Confusion Over American Independence Day
William C. Kashatus
Philadelphia Daily News
July 2, 1999
On Sunday, Americans will celebrate the 223rd anniversary of our nation’s birth.
Those who pause to reflect on the significance of the holiday will undoubtedly recall that our Founding Fathers declared American independence from Great Britain on that day.
And they will be wrong.
In fact, July 4, 1776, was the day that the founders – delegates to the Second Continental Congress meeting at the Pennsylvania State House in Philadelphia – adopted Thomas Jefferson’s Declaration of Independence. They already had committed themselves to American independence two days earlier, on July 2.
A public declaration of that fact was not made until July 8 in the courtyard behind the State House, a building we know today as Independence Hall.
A careful examination of American history will reveal that there are other dates that deserve just as much, if not more, consideration as the birthday of our nation than the Fourth of July, including:
Jan. 10, 1776, when Thomas Paine’s incendiary pamphlet “Common Sense” was published, declaring what Americans had been unable to say for themselves – that monarchy was an institution rooted in superstition, dangerous to liberty and inappropriate for Americans.
Not only did Paine anticipate Jefferson’s Declaration, the more than 100,000 copies of his pamphlet that sold within three months of its publication mobilized popular support for the Revolution.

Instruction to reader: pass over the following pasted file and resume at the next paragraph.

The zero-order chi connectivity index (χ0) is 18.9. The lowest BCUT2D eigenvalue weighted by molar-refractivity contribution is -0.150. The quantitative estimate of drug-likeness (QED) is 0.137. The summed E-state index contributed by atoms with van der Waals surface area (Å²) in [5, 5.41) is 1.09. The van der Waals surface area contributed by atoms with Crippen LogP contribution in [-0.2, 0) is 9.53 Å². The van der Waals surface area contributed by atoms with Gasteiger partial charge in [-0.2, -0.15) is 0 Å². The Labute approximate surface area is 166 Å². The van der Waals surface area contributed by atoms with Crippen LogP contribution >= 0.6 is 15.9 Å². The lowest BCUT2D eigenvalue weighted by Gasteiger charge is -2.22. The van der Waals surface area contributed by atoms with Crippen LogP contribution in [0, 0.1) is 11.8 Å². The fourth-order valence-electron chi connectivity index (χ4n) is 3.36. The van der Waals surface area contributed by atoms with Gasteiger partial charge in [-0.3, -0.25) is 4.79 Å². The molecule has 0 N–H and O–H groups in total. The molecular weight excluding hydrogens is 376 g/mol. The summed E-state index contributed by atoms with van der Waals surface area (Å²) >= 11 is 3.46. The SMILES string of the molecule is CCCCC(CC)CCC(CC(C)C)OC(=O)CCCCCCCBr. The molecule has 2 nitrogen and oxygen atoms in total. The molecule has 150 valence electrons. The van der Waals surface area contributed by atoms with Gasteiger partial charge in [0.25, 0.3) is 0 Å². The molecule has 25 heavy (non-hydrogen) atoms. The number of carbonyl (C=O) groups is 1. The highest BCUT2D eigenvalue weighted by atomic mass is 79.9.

July 2, 1776, when the Second Continental Congress first declared independence by adopting Virginia delegate Richard Henry Lee’s resolution that “these united colonies are, and of right ought to be, free and independent states; that they are absolved from all allegiance to the British crown, and that all political connection between them and the state of Great Britain is, and ought to be, totally dissolved.”
Convinced that this date would be the most memorable in the history of America, John Adams of Massachusetts wrote that he was “apt to believe that it will be celebrated, by succeeding Generations, as the great anniversary Festival.”
Sept. 17, 1787, when the present Constitution of the United States was approved by the founding fathers, again meeting at the Pennsylvania State House in Philadelphia. This document – which institutionalized the Revolutionary principle of “government by the consent of the people” while also reconciling liberty with order and unity with diversity, defined the principles by which Americans have governed themselves for over two centuries.
Yet the Fourth of July was destined to become the most important date because of its association with the Declaration of Independence and the popular mythology surrounding it.
The obvious question is: “Why have a declaration at all if the Congress already had taken the decisive action by adopting a resolution for independence on the 2nd?”
The answer is simply that in order to limit debate and save time, the founders chose to vote on the resolution first and then, if necessary, agree on a statement of reasons for independence.